Support during the coronavirus crisis
During this stressful and cooped-up time, don’t let the pressure of parenting get you down. Try these simple tips and tricks, formulated by researchers and NHS mental health experts, which are backed by science and proven to work with families
In our April and May newsletters, we celebrated the children’s wonderful distance learning whilst we were starting to adjust to living and learning very differently. As the focus continues on looking after our physical health, we wanted to share some simple ideas about how we can look after our emotional well-being using mindfulness.
Mindfulness means slowing down and really noticing what is happening in the here and now and has many benefits from helping us to feel calm and grounded to improved sleep. We know that when children feel calm they feel better able to focus, problem solve and respond rather than react.
“Mindfulness...provides a life skill that pupils can come back to time after time, equipping them to handle their own thoughts and feelings, teaching them to concentrate, withstand distractions and be more confident”
Claire Kelly, Mindfulness in Schools Project
Daily mindful breathing and grounding activities can really help children to overcome worry, frustration and negative self-talk. Activities like these help us to take slow, deep breaths which in turn relaxes and calms our brain and body.
Some children may prefer quiet and reflective activities whereas others will need to engage their whole bodies, many will need a bit of both! You could try taking a mindful minute, playing stretching games or stay as still as you can and simply watch the clouds go by together (can you spot any shapes amongst the clouds?).
Have a go at going on a ‘nature safari’ or try ‘mindful’ walking as part of your daily exercise. It’s amazing what you notice when you really tune into what is happening around you – listen to the sound of the ground beneath your feet, the birds singing, the wind in the trees, the feel of the breeze on your face, your own heartbeat. There is a great video about how to do this at www.cosmickids.com/video/zen-den-mindful-walking.
If it is not practical to go outside, encourage your child to find somewhere quiet and comfortable, lie on their back and close their eyes, read a guided mediation to them and help them to relax their muscles…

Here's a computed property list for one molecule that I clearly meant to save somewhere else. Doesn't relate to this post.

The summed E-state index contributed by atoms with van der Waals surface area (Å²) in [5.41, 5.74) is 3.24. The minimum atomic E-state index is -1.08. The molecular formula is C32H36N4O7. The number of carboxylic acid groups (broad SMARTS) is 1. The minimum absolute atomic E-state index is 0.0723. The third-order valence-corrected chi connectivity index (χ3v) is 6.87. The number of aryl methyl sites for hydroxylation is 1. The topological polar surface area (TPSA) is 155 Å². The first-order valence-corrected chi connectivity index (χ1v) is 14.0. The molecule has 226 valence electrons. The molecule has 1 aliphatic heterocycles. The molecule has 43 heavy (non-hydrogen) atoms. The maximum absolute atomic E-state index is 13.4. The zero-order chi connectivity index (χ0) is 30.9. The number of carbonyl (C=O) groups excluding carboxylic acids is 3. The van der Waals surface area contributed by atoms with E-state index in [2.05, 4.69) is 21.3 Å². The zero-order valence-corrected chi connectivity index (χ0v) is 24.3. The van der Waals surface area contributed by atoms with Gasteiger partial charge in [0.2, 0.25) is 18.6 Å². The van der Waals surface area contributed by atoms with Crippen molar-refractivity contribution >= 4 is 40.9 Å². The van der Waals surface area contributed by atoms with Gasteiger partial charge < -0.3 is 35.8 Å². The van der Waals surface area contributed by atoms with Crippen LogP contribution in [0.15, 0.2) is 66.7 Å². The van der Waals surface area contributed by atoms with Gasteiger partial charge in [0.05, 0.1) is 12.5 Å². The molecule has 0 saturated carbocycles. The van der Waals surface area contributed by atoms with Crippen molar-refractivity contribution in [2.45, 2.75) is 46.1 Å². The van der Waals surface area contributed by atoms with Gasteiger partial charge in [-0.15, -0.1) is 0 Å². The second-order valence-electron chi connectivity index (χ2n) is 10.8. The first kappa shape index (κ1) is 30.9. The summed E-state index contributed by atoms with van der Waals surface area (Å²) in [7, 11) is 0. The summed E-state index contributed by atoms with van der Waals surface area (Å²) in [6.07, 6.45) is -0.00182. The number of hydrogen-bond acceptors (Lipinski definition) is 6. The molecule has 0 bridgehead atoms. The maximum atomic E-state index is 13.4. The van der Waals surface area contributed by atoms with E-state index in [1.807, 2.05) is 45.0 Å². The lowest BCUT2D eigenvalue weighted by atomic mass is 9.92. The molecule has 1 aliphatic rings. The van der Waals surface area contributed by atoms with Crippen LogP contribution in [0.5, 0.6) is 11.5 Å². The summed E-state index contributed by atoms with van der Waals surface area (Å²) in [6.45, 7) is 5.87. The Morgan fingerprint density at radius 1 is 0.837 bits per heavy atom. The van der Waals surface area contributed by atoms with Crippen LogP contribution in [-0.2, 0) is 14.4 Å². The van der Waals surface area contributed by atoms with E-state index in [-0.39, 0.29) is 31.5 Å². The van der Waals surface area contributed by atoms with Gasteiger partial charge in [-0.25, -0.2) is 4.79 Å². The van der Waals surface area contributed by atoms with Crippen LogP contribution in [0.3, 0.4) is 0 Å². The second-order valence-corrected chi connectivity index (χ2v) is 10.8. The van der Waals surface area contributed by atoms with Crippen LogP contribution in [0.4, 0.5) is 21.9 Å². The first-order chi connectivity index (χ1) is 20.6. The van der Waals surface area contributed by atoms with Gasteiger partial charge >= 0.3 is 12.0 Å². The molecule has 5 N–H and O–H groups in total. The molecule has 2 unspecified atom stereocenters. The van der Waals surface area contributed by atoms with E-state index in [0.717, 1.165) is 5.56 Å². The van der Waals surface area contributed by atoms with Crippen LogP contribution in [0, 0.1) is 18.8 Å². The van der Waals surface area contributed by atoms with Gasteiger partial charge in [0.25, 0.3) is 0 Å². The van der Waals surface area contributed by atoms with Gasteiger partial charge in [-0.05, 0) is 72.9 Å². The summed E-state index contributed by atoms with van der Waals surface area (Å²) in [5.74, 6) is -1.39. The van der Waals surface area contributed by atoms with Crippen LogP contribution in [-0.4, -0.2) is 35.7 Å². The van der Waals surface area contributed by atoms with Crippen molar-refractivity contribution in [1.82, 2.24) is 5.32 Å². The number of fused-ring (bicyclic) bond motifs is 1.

There are many mindful activities on online, Cbeebies have 7 activities for helping children feel calm including ‘stretch it out’ and ‘calming sounds’. For older children, there is “How to BOSS being stuck at home” and Mrs T’s top tips for mindfulness on Cbbc newsround.
There are also apps like ‘Breathe, Think, Do with Sesame’ where you can help your monster friend to calm down. There is also the ‘Calm’ app which offers relaxing stories to help children to fall to sleep easier.
There are many mindful art and craft activities that support slow, deep breathing and relaxation including making a dragon breather, a calm down bottle and mindful colouring in – be creative and use any materials you have at home. Have a look at pinterest or twinkl for more ideas.
Research shows that engaging with mindfulness helps children and adults develop resilience - the ability to cope better with life’s up’s and down’s!
Being resilient does not mean your child will not feel upset or struggle when they make a mistake or things go wrong (we are all human and this is a normal!). Resilience is what enables us to keep trying and not give up when things get tough!
Let your child know that we all make mistakes, that learning new things can be tough and it’s okay to ask for help – this is how we ALL learn and grow!
Every child is different, some children will find these activities easier than others, try to make them as fun as possible and explore what works best for them and you - even the smallest steps are progress!
The great news is that resilience is not something that we either have or do not have, it is a skill that we can continue to develop. Practise checking in with your child and using positive self-talk, share examples of when you have found something tricky but kept on trying. These activities not only help us with the here and now…they are skills for life!
We would love to see examples of how you are practising mindfulness and showing resilience at home - we will also be sharing more helpful ideas on our facebook page.
Please remember we are here to support you every step of the way with your child’s distance learning.